Servicing the Jensen FF
Dear Diary discusses servicing the Jensen FF chassis number 119/191
From the Handbook of Instructions for the FF (October 1969)
FF Maintenance Chart
JACKING | AXLE STANDS
Jacking the Front
The manual provides: “When jacking up the rear end precautions are necessary to avoid damage to the subframe. For this purpose it is recommended that a steel bar measuring 3 inches by 5/8 ths X 23 inches be placed between the jack pad and the sub frame in line with the front upper suspension link.”
It has also been suggested that a suitably sized piece of 2″ X 4″ will do the same job ( if your car isn’t so low that you can’t get it in)
Before I read this instruction in the manual I was told to just jack it on the front chassis cross tube. ( have to say that this is still the way I do it, contrary to the manual):
Jacking point used is the front body tube. As the FF engine is on a subframe, jacking on the subframe itself is likely to rip it away from the body?
When I put the car up on axle stands I jack it up closer to the sill (still on the large chassis tube) and then place the axle stands inboard (still on the chassis tube). I repeat for each side.
Jacking the Rear:
Place a piece of 2″X4″ wood under the rear chassis tube at the jacking point location
Engine oil sump. Showing drain plug.
Photo of spare oil filter bowel showing the drain plug underneath.
Rear diffential filler/level plug Rear differential drain plug
Photo showing front differential filler/level plug and drain plug at bottom. Use Castrol Hypoy
Photo showing grease nipple on front axel to be graesed every 12,000 miles
Fuel filter located underneath car at the front and on the offside rail, to the rear of engine sump.
Photo showing centre differential (transfer box). The number is 102/195. Note box drain plug at bottom right hand side. I am now using Castrol Dextron 3 instead off the originally recommended Castrol TQ. When I came to change the oil, there wasn’t any. It must have leaked out over the 12 years it was stored.
I ask the List the following question about servicing the Jensen FF:
“I will be recommissioning an Oct. 1969 FF very soon and I will need, amongst other things, all the normal service items. Given that time has moved on since the cars manufacture. Do people still use:
The answers I received were:
2) I recommend the K&N Oil filter what a beautiful thing that is Has a hex nut on the end of it and the oil comes out the same colour it goes in. Of course the filter is 11 dollars but when you buy two filters a year it pays for itself. I’ve figured out my Mobil1 K&N changes compared to Dino oil and have come up with Mobil 1 two oil changes a year dino 7 changes a year so 64 dollars a year for Mobil 1 or 133 dollars a year for dino juice.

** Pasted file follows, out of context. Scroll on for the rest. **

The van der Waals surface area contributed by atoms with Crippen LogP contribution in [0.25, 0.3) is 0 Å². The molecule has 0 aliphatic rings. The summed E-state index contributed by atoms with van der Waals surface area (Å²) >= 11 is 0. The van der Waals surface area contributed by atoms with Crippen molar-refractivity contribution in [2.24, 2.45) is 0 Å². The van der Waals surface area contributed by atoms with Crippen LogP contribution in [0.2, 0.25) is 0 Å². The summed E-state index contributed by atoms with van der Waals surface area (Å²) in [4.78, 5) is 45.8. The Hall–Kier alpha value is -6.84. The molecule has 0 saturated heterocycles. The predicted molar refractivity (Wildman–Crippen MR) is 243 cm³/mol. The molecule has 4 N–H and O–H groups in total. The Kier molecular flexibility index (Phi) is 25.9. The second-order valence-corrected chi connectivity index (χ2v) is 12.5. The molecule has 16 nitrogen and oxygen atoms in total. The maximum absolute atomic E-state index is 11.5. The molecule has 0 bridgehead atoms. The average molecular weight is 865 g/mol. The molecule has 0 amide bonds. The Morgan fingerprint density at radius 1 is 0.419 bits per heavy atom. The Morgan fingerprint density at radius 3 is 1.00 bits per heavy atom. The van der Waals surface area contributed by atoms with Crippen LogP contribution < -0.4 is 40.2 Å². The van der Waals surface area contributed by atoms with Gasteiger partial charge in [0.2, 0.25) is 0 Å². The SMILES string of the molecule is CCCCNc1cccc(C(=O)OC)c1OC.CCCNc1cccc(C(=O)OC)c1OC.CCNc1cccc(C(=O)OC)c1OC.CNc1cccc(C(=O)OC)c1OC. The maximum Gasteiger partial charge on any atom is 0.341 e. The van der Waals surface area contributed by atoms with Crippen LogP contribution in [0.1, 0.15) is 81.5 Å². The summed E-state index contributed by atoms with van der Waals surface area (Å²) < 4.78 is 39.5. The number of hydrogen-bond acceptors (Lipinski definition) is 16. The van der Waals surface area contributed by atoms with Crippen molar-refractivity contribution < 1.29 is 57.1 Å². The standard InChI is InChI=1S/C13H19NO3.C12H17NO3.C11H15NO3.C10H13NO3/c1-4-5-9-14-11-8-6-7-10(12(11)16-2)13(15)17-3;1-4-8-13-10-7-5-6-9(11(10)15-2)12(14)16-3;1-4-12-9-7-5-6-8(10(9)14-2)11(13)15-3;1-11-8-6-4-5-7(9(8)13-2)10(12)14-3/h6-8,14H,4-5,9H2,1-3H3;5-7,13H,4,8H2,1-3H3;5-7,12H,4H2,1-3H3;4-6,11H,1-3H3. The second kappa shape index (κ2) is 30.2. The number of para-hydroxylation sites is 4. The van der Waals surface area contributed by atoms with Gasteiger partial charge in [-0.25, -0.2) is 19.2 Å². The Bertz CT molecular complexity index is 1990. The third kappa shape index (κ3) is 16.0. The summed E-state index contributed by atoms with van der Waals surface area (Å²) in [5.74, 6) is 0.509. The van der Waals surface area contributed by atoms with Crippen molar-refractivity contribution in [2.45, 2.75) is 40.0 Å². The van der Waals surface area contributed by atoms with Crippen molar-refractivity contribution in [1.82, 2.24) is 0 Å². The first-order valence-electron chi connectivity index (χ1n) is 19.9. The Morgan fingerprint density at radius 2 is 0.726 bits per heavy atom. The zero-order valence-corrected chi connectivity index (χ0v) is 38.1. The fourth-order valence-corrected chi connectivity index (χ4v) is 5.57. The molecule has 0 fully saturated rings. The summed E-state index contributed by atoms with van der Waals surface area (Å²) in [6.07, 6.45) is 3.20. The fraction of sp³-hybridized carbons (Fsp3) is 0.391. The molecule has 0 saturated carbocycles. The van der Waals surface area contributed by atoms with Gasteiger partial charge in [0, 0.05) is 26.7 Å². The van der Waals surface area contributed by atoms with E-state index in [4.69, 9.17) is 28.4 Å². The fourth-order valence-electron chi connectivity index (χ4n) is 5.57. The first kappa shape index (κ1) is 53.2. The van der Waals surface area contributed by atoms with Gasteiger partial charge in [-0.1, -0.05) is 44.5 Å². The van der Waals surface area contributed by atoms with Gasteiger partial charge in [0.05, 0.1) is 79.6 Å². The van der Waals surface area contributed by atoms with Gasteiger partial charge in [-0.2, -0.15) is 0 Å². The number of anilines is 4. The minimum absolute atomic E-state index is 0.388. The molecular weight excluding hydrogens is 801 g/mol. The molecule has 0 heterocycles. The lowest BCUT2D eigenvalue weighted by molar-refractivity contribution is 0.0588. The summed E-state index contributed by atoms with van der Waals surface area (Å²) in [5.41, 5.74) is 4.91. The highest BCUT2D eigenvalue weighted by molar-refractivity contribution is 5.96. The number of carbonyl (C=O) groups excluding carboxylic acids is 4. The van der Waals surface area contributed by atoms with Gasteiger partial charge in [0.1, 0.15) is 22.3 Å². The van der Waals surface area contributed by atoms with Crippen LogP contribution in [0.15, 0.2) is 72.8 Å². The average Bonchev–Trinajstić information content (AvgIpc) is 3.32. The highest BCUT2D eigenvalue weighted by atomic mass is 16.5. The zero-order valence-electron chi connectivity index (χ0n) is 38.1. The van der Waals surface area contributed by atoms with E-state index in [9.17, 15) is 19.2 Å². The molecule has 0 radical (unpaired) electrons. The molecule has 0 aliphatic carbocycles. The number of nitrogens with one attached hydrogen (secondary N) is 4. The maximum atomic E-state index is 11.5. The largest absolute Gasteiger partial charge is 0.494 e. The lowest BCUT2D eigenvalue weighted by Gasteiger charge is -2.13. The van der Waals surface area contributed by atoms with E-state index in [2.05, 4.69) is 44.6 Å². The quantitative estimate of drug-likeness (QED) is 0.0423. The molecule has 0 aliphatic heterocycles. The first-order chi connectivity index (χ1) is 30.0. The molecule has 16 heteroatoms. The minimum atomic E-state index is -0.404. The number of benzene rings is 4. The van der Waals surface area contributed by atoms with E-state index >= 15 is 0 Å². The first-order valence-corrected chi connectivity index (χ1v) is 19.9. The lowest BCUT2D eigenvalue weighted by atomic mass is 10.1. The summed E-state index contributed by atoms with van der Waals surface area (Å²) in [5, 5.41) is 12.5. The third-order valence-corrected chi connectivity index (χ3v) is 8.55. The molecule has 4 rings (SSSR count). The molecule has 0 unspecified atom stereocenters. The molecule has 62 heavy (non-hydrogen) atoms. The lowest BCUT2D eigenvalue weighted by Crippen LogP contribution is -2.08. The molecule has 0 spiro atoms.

4) I’ll answer this question If you will allow me. I strictly use Mobil 1 10W30 in my engines Mobile 1 90 weight Gear lube in the rear and I don’t believe in automatic transmissions unless your 16 or a woman. By the way my Oldsmobile that has ran Mobil1 since birth 10 years ago just passed 212,000 My Supercharged Stang has ran Mobil 1 and has 50K on it without any trouble.I’ve never had a problem with the full synthetic damaging my lead heads.
5) I strictly use KENDALL GT-1 20W-50W in all of my cars. This is the most purest oil out there on the planet. You can easily get from 250,000 up to 400,000 plus miles, if the oil is changed regularly.My 1985 Audi 5000CS Turbo was using one quart of oil every 700 miles. When I was told about this five years ago, I flushed the engine and started using Kendall. I went almost 4000 miles before I had to add a full quart of oil. It made a believer out of me. I now have 200,000 miles on the engine, and I have never even took off the valve cover. I will be changing oil in my GT this weekend and replacing it with Kendall.As far as spark plugs, I recommend the NGK Racing plugs for the hi-performance V-8’s. I use them in my 1982 Dodge 360cid, and it starts and runs great. I will go with them in my Interceptor, after I do an engine rebuild, hopefully this year.
8) These engines will often cavitate if you don’t prime the oil filter bowl during an oil filter changes.
When I did the last engine oil change I replaced the original sump plug with a magnetic one obtained from Cropredy Bridge Garage
Photo of the replacement silicon sparkplug leads from Customville. Fitted OK. I also ended up using some plastic ties to help hold No 1, 6 and 8 leads away from the exhaust manifold.
I was advised that Autolite 85 Spark plugs are very good, as are Blue Streak contact breaker points.
Photo of fuse box
I asked the list about belt widths:
I have a 1969 MK 1 FF. Does anyone know the correct width or the best width for the alternator and power steering belts? I’ve got belts which are 10mm and 12.5mm.
1.They are actually 10.5mm ..
Alternator belt Dayco 15375 11A0950 -229
Alternator belt Chrysler 2806216 42095 910D
Power steering belt Dayco RD Gold 3798 —-329-17435 13A1105 – this belt has a 12.5mm width
FRONT WHEEL HUB/BEARINGS:
12,000 miles: Inspect, repack if any signes of leakage.
36,000 miles Clean and repack
To repack the front wheel bearings:
REAR WHEEL HUB/BEARINGS:
Photo showing right hand side rear grease nipple for rear bearing (same on the left hand side)
Inspect, clean and repack only if grease has emulsified or been contaminated through damaged inner or outer seals
2)The workshop manul refers to filling the hub bearings with grease until it comes out of the vent hole on the oposite side. However, in practice, there arn’t any vent holes. Excess grease would probably force itself through the inner seal into the dif